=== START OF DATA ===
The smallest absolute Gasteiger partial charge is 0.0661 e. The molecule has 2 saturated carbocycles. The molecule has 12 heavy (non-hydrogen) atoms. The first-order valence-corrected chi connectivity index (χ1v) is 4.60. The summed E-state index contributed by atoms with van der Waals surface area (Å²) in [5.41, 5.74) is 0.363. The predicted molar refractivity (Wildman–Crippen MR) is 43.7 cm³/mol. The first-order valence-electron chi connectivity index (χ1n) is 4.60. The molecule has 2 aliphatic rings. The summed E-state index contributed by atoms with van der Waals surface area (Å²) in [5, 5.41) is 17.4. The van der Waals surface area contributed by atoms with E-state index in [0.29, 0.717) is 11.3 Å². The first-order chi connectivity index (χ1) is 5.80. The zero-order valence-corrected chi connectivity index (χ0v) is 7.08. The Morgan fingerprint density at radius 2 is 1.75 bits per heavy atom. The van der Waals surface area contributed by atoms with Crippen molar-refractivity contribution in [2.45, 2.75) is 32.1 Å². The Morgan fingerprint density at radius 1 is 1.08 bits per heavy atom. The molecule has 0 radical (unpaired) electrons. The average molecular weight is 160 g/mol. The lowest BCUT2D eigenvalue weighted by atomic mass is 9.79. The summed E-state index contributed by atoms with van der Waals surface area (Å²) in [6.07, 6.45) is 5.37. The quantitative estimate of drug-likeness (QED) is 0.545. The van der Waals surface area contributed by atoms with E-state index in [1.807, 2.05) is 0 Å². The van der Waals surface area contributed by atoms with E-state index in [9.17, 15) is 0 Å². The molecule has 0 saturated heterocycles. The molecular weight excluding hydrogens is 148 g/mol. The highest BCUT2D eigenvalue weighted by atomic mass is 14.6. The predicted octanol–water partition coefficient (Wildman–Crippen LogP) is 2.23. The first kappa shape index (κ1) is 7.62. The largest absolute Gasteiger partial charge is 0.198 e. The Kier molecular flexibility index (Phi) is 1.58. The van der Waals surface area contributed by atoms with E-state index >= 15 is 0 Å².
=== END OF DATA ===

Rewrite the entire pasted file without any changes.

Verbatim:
The smallest absolute Gasteiger partial charge is 0.0661 e. The molecule has 2 saturated carbocycles. The molecule has 12 heavy (non-hydrogen) atoms. The first-order valence-corrected chi connectivity index (χ1v) is 4.60. The summed E-state index contributed by atoms with van der Waals surface area (Å²) in [5.41, 5.74) is 0.363. The predicted molar refractivity (Wildman–Crippen MR) is 43.7 cm³/mol. The first-order valence-electron chi connectivity index (χ1n) is 4.60. The molecule has 2 aliphatic rings. The summed E-state index contributed by atoms with van der Waals surface area (Å²) in [5, 5.41) is 17.4. The van der Waals surface area contributed by atoms with E-state index in [0.29, 0.717) is 11.3 Å². The first-order chi connectivity index (χ1) is 5.80. The zero-order valence-corrected chi connectivity index (χ0v) is 7.08. The Morgan fingerprint density at radius 2 is 1.75 bits per heavy atom. The van der Waals surface area contributed by atoms with Crippen molar-refractivity contribution in [2.45, 2.75) is 32.1 Å². The Morgan fingerprint density at radius 1 is 1.08 bits per heavy atom. The molecule has 0 radical (unpaired) electrons. The average molecular weight is 160 g/mol. The lowest BCUT2D eigenvalue weighted by atomic mass is 9.79. The summed E-state index contributed by atoms with van der Waals surface area (Å²) in [6.07, 6.45) is 5.37. The quantitative estimate of drug-likeness (QED) is 0.545. The van der Waals surface area contributed by atoms with E-state index in [1.807, 2.05) is 0 Å². The van der Waals surface area contributed by atoms with E-state index in [9.17, 15) is 0 Å². The molecule has 0 saturated heterocycles. The molecular weight excluding hydrogens is 148 g/mol. The highest BCUT2D eigenvalue weighted by atomic mass is 14.6. The predicted octanol–water partition coefficient (Wildman–Crippen LogP) is 2.23. The first kappa shape index (κ1) is 7.62. The largest absolute Gasteiger partial charge is 0.198 e. The Kier molecular flexibility index (Phi) is 1.58. The van der Waals surface area contributed by atoms with E-state index >= 15 is 0 Å².